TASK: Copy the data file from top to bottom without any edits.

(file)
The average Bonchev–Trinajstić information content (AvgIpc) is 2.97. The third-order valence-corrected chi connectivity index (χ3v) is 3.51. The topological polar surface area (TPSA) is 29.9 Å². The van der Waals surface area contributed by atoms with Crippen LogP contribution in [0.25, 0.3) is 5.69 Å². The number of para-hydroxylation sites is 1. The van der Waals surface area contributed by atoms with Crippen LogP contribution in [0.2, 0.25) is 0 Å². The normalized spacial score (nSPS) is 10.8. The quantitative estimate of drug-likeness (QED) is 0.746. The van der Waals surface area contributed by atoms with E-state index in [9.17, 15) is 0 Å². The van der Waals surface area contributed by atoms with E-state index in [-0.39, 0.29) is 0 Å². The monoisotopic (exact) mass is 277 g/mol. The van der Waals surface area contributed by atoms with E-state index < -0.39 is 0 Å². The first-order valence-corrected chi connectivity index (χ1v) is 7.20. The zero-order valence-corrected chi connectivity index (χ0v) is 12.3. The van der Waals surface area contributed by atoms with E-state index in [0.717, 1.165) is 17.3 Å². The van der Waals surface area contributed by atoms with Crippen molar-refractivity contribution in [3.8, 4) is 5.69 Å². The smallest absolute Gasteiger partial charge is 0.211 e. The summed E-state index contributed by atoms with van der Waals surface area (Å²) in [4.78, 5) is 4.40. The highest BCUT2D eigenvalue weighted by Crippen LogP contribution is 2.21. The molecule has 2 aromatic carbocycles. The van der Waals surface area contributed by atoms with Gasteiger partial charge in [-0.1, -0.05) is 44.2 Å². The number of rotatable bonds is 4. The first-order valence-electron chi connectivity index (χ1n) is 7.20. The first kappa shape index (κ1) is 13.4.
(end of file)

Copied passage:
The average Bonchev–Trinajstić information content (AvgIpc) is 2.97. The third-order valence-corrected chi connectivity index (χ3v) is 3.51. The topological polar surface area (TPSA) is 29.9 Å². The van der Waals surface area contributed by atoms with Crippen LogP contribution in [0.25, 0.3) is 5.69 Å². The number of para-hydroxylation sites is 1. The van der Waals surface area contributed by atoms with Crippen LogP contribution in [0.2, 0.25) is 0 Å². The normalized spacial score (nSPS) is 10.8. The quantitative estimate of drug-likeness (QED) is 0.746. The van der Waals surface area contributed by atoms with E-state index in [9.17, 15) is 0 Å². The van der Waals surface area contributed by atoms with E-state index in [-0.39, 0.29) is 0 Å². The monoisotopic (exact) mass is 277 g/mol. The van der Waals surface area contributed by atoms with E-state index < -0.39 is 0 Å². The first-order valence-corrected chi connectivity index (χ1v) is 7.20. The zero-order valence-corrected chi connectivity index (χ0v) is 12.3. The van der Waals surface area contributed by atoms with E-state index in [0.717, 1.165) is 17.3 Å². The van der Waals surface area contributed by atoms with Crippen molar-refractivity contribution in [3.8, 4) is 5.69 Å². The smallest absolute Gasteiger partial charge is 0.211 e. The summed E-state index contributed by atoms with van der Waals surface area (Å²) in [4.78, 5) is 4.40. The highest BCUT2D eigenvalue weighted by Crippen LogP contribution is 2.21. The molecule has 2 aromatic carbocycles. The van der Waals surface area contributed by atoms with Gasteiger partial charge in [-0.1, -0.05) is 44.2 Å². The number of rotatable bonds is 4. The first-order valence-electron chi connectivity index (χ1n) is 7.20. The first kappa shape index (κ1) is 13.4.